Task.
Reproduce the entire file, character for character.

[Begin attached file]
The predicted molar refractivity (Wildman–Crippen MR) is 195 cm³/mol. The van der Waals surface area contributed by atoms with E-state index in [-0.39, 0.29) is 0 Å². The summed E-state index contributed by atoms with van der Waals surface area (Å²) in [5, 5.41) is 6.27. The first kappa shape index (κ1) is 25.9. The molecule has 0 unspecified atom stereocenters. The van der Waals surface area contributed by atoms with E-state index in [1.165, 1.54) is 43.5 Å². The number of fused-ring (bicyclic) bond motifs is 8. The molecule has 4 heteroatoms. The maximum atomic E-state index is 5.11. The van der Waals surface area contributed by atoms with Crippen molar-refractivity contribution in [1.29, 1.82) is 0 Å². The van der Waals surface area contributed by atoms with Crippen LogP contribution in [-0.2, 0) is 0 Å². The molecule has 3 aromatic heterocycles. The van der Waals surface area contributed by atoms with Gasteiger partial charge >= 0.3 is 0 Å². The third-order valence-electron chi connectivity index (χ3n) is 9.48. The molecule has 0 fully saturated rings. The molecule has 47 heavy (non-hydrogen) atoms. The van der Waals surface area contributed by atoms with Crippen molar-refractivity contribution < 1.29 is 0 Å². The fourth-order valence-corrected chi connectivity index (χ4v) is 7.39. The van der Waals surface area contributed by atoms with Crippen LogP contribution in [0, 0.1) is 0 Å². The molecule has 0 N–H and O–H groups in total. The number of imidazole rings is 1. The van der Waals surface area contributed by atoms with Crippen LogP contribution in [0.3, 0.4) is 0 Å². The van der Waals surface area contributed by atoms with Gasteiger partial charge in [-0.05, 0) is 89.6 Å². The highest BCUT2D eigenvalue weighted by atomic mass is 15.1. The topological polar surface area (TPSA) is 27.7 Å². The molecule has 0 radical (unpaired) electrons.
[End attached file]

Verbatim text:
The predicted molar refractivity (Wildman–Crippen MR) is 195 cm³/mol. The van der Waals surface area contributed by atoms with E-state index in [-0.39, 0.29) is 0 Å². The summed E-state index contributed by atoms with van der Waals surface area (Å²) in [5, 5.41) is 6.27. The first kappa shape index (κ1) is 25.9. The molecule has 0 unspecified atom stereocenters. The van der Waals surface area contributed by atoms with E-state index in [1.165, 1.54) is 43.5 Å². The number of fused-ring (bicyclic) bond motifs is 8. The molecule has 4 heteroatoms. The maximum atomic E-state index is 5.11. The van der Waals surface area contributed by atoms with Crippen molar-refractivity contribution in [1.29, 1.82) is 0 Å². The van der Waals surface area contributed by atoms with Crippen LogP contribution in [-0.2, 0) is 0 Å². The molecule has 3 aromatic heterocycles. The van der Waals surface area contributed by atoms with Gasteiger partial charge >= 0.3 is 0 Å². The third-order valence-electron chi connectivity index (χ3n) is 9.48. The molecule has 0 fully saturated rings. The molecule has 47 heavy (non-hydrogen) atoms. The van der Waals surface area contributed by atoms with Crippen molar-refractivity contribution < 1.29 is 0 Å². The fourth-order valence-corrected chi connectivity index (χ4v) is 7.39. The van der Waals surface area contributed by atoms with Crippen LogP contribution in [0, 0.1) is 0 Å². The molecule has 0 N–H and O–H groups in total. The number of imidazole rings is 1. The van der Waals surface area contributed by atoms with Crippen LogP contribution in [0.3, 0.4) is 0 Å². The van der Waals surface area contributed by atoms with Gasteiger partial charge in [-0.05, 0) is 89.6 Å². The highest BCUT2D eigenvalue weighted by atomic mass is 15.1. The topological polar surface area (TPSA) is 27.7 Å². The molecule has 0 radical (unpaired) electrons.